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Tuesday, June 05, 2012

Hey, Malaysians wake up -- don't you believe the PM the EUROZONE CRISIS..


Here's what scribe-lawyer Tan Siok Choo has cautioned in her column in the today:~~~

Eurozone crisis - an immediate threat to Malaysia

WHEN Bill Clinton campaigned for the US presidency in 1992, he coined a catchphrase that is now part of America’s political lexicon – “It’s the economy, stupid!”
Clinton used this phrase to remind himself and his staffers the key issue for then American voters was a US economy stunted by escalating unemployment: from 5.5% in 1990 to 6.7% in 1991 and a high of 7.4% in the election year.
Given expectations Malaysia’s 13th General Election (GE13) could be held this year, politicians in this country instead of continually harping on undoubtedly significant political governance issues – should emulate Clinton and re-focus on the Malaysian economy.
For Malaysia, an immediate threat is the more than two-year Eurozone crisis that could also threaten the fragile US economy.
To be sure, Malaysia’s economy remains resilient. Bank Negara announced last week in the first quarter of this year (1Q 2012), Malaysia’s gross domestic product (GDP) expanded by a better than expected 4.7%.
This economic outperformance shouldn’t prompt politicians to prematurely conclude the Eurozone crisis’ impact on this country will be negligible. Moreover, Malaysia’s export data suggests caution is warranted.
In the same quarter, exports to two major markets fell – by 3.2% in China and by 5.1% in India. Although the magnitude is small, the downtrend is an amber warning signal.
On a year-on-year basis, China’s 1Q GDP cooled by 8.1% with government economists forecasting the worst is yet to come.
In India, GDP growth in the January to March quarter (the 4Q for fiscal year 2011-2012) tumbled, bringing the full-year figure to a nine-year low of 6.5%.
Two factors make the Eurozone crisis challenging. First, the Eurozone has no provision in its legal charter for any member to secede.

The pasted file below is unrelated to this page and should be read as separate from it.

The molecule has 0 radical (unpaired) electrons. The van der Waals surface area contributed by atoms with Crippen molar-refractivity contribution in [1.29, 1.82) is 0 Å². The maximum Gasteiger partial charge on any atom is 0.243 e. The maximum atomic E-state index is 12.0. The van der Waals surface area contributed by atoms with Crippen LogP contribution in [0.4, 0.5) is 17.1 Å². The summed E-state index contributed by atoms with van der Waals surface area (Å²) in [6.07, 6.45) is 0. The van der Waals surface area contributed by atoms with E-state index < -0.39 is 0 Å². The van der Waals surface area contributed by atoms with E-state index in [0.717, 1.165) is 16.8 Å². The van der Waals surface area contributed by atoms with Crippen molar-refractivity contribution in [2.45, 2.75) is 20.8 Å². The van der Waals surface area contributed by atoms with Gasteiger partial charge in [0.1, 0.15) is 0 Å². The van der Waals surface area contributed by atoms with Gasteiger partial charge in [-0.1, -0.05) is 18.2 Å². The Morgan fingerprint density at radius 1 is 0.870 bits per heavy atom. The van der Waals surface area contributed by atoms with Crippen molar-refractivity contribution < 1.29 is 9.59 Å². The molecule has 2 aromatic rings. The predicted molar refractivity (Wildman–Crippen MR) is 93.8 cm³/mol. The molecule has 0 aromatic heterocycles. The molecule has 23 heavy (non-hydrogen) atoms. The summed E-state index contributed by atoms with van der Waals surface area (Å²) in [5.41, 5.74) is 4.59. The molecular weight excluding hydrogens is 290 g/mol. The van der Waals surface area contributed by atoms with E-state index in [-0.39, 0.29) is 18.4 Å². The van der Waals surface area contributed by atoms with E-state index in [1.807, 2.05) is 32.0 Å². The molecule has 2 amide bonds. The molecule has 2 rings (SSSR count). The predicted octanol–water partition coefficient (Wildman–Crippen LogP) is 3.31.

Second, the Eurozone is currently afflicted with top-level policy paralysis.
A major hurdle is Germany’s resistance to proposals that require German taxpayers to underwrite the cost of fully troubled Eurozone countries’ debt problems.
Additionally, the Eurozone crisis lacks a catalytic event like the Lehman Brothers’ bankruptcy in October 2008 that galvanised American policy makers into implementing two rounds of quantitative easing (QE).
By purchasing government securities and other assets, QE enabled the US Federal Reserve to increase money supply and boost financial institutions’ capital.
Some analysts believe a trigger point in the Eurozone crisis could happen on June 17 – the day Greek voters go to the polls just weeks after the inconclusive May 6 election.
In the May polls, voters punished the previously dominant New Democracy and Pasok for supporting austerity measures, resulting in both parties failing to win enough votes collectively to form the government.
An opinion poll shows about 65% of Greeks disagree with the austerity measures. This has prompted fears the anti-austerity Syriza party could emerge victorious in the forthcoming elect-ion – an outcome that could lead to Greece exiting the Eurozone, a likelihood dubbed “Grexit”.
Yet another worry is Spain. Nearly 25% of the population of the Eurozone’s fourth largest member is unemployed while its banks are overburdened by bad debt, following the bursting of a housing and credit bubble.
Recently, Madrid bailed out its biggest troubled lender, Bankia, and was forced to agree to a humiliating proposal – that outside auditors, rather than the Bank of Spain, should assess the country’s banks.
Analysts suggest the impact of a messy Grexit could be both catastrophic and widespread.